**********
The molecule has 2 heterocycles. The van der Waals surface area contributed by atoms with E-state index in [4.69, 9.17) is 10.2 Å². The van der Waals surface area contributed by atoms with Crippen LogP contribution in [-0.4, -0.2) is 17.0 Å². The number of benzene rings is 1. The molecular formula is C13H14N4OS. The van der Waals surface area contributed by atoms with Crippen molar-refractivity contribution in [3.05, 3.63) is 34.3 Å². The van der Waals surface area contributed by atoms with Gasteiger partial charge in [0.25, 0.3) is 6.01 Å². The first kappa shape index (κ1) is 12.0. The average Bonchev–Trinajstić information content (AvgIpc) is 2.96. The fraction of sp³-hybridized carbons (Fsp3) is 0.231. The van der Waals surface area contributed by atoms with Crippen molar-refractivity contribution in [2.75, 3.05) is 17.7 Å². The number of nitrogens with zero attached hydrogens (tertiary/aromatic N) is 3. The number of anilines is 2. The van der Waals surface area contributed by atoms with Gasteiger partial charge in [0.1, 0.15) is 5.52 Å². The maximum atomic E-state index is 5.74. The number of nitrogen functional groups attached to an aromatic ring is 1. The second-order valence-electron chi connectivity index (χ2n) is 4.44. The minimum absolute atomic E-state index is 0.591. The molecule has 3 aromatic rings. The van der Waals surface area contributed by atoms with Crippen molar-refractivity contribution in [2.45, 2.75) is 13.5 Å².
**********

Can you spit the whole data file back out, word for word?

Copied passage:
The molecule has 2 heterocycles. The van der Waals surface area contributed by atoms with E-state index in [4.69, 9.17) is 10.2 Å². The van der Waals surface area contributed by atoms with Crippen LogP contribution in [-0.4, -0.2) is 17.0 Å². The number of benzene rings is 1. The molecular formula is C13H14N4OS. The van der Waals surface area contributed by atoms with Crippen molar-refractivity contribution in [3.05, 3.63) is 34.3 Å². The van der Waals surface area contributed by atoms with Gasteiger partial charge in [0.25, 0.3) is 6.01 Å². The first kappa shape index (κ1) is 12.0. The average Bonchev–Trinajstić information content (AvgIpc) is 2.96. The fraction of sp³-hybridized carbons (Fsp3) is 0.231. The van der Waals surface area contributed by atoms with Crippen molar-refractivity contribution in [2.75, 3.05) is 17.7 Å². The number of nitrogens with zero attached hydrogens (tertiary/aromatic N) is 3. The number of anilines is 2. The van der Waals surface area contributed by atoms with Gasteiger partial charge in [0.1, 0.15) is 5.52 Å². The maximum atomic E-state index is 5.74. The number of nitrogen functional groups attached to an aromatic ring is 1. The second-order valence-electron chi connectivity index (χ2n) is 4.44. The minimum absolute atomic E-state index is 0.591. The molecule has 3 aromatic rings. The van der Waals surface area contributed by atoms with Crippen molar-refractivity contribution in [2.45, 2.75) is 13.5 Å².